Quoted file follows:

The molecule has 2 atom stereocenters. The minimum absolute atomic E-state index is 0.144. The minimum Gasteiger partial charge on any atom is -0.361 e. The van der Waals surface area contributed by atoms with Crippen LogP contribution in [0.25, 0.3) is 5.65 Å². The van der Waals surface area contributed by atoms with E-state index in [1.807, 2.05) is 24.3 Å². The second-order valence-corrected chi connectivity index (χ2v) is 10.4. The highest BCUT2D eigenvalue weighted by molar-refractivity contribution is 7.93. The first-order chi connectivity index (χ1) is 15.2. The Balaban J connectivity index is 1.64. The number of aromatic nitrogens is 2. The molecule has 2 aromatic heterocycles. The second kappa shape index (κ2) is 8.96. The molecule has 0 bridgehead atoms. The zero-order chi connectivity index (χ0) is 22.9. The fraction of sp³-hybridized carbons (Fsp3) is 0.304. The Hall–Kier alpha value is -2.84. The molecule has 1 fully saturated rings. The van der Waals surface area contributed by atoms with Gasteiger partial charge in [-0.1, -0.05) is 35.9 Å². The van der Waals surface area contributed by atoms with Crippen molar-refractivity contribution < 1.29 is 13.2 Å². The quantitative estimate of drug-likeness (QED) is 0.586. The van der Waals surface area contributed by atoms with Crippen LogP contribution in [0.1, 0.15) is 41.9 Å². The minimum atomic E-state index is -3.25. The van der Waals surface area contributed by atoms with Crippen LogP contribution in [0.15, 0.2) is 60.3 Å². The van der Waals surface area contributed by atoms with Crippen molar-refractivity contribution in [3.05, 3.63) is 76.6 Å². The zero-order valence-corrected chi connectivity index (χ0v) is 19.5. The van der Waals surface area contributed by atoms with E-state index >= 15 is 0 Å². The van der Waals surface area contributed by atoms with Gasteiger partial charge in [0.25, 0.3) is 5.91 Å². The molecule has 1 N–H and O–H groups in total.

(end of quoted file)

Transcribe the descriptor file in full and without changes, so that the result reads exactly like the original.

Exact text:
The molecule has 2 atom stereocenters. The minimum absolute atomic E-state index is 0.144. The minimum Gasteiger partial charge on any atom is -0.361 e. The van der Waals surface area contributed by atoms with Crippen LogP contribution in [0.25, 0.3) is 5.65 Å². The van der Waals surface area contributed by atoms with E-state index in [1.807, 2.05) is 24.3 Å². The second-order valence-corrected chi connectivity index (χ2v) is 10.4. The highest BCUT2D eigenvalue weighted by molar-refractivity contribution is 7.93. The first-order chi connectivity index (χ1) is 15.2. The Balaban J connectivity index is 1.64. The number of aromatic nitrogens is 2. The molecule has 2 aromatic heterocycles. The second kappa shape index (κ2) is 8.96. The molecule has 0 bridgehead atoms. The zero-order chi connectivity index (χ0) is 22.9. The fraction of sp³-hybridized carbons (Fsp3) is 0.304. The Hall–Kier alpha value is -2.84. The molecule has 1 fully saturated rings. The van der Waals surface area contributed by atoms with Gasteiger partial charge in [-0.1, -0.05) is 35.9 Å². The van der Waals surface area contributed by atoms with Crippen molar-refractivity contribution < 1.29 is 13.2 Å². The quantitative estimate of drug-likeness (QED) is 0.586. The van der Waals surface area contributed by atoms with Crippen LogP contribution in [0.1, 0.15) is 41.9 Å². The minimum atomic E-state index is -3.25. The van der Waals surface area contributed by atoms with Crippen LogP contribution in [0.15, 0.2) is 60.3 Å². The van der Waals surface area contributed by atoms with Crippen molar-refractivity contribution in [3.05, 3.63) is 76.6 Å². The zero-order valence-corrected chi connectivity index (χ0v) is 19.5. The van der Waals surface area contributed by atoms with E-state index >= 15 is 0 Å². The van der Waals surface area contributed by atoms with Gasteiger partial charge in [0.25, 0.3) is 5.91 Å². The molecule has 1 N–H and O–H groups in total.